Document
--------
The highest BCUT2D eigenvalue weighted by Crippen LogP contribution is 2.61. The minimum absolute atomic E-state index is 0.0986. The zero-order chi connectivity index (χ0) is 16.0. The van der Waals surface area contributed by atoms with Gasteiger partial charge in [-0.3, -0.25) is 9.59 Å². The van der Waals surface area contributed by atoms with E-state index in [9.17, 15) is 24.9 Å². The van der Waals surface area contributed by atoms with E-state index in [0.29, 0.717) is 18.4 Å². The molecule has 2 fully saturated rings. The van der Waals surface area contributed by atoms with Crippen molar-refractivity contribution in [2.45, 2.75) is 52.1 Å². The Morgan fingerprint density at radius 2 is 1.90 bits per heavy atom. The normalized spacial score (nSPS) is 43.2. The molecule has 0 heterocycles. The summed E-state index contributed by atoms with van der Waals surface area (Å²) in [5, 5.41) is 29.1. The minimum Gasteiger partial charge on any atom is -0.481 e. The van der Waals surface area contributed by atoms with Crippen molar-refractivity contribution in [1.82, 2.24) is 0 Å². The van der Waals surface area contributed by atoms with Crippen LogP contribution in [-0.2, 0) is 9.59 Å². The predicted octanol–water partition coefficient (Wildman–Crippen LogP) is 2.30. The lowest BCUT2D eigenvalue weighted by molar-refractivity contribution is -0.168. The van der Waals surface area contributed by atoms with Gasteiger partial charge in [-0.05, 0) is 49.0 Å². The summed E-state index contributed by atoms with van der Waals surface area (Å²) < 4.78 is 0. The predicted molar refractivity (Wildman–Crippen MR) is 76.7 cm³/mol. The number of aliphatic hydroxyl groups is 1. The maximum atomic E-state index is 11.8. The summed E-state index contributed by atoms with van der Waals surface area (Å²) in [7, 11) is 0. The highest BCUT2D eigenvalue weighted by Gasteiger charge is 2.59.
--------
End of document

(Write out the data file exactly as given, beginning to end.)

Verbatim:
The highest BCUT2D eigenvalue weighted by Crippen LogP contribution is 2.61. The minimum absolute atomic E-state index is 0.0986. The zero-order chi connectivity index (χ0) is 16.0. The van der Waals surface area contributed by atoms with Gasteiger partial charge in [-0.3, -0.25) is 9.59 Å². The van der Waals surface area contributed by atoms with E-state index in [9.17, 15) is 24.9 Å². The van der Waals surface area contributed by atoms with E-state index in [0.29, 0.717) is 18.4 Å². The molecule has 2 fully saturated rings. The van der Waals surface area contributed by atoms with Crippen molar-refractivity contribution in [2.45, 2.75) is 52.1 Å². The Morgan fingerprint density at radius 2 is 1.90 bits per heavy atom. The normalized spacial score (nSPS) is 43.2. The molecule has 0 heterocycles. The summed E-state index contributed by atoms with van der Waals surface area (Å²) in [5, 5.41) is 29.1. The minimum Gasteiger partial charge on any atom is -0.481 e. The van der Waals surface area contributed by atoms with Crippen molar-refractivity contribution in [1.82, 2.24) is 0 Å². The van der Waals surface area contributed by atoms with Crippen LogP contribution in [-0.2, 0) is 9.59 Å². The predicted octanol–water partition coefficient (Wildman–Crippen LogP) is 2.30. The lowest BCUT2D eigenvalue weighted by molar-refractivity contribution is -0.168. The van der Waals surface area contributed by atoms with Gasteiger partial charge in [-0.05, 0) is 49.0 Å². The summed E-state index contributed by atoms with van der Waals surface area (Å²) < 4.78 is 0. The predicted molar refractivity (Wildman–Crippen MR) is 76.7 cm³/mol. The number of aliphatic hydroxyl groups is 1. The maximum atomic E-state index is 11.8. The summed E-state index contributed by atoms with van der Waals surface area (Å²) in [7, 11) is 0. The highest BCUT2D eigenvalue weighted by Gasteiger charge is 2.59.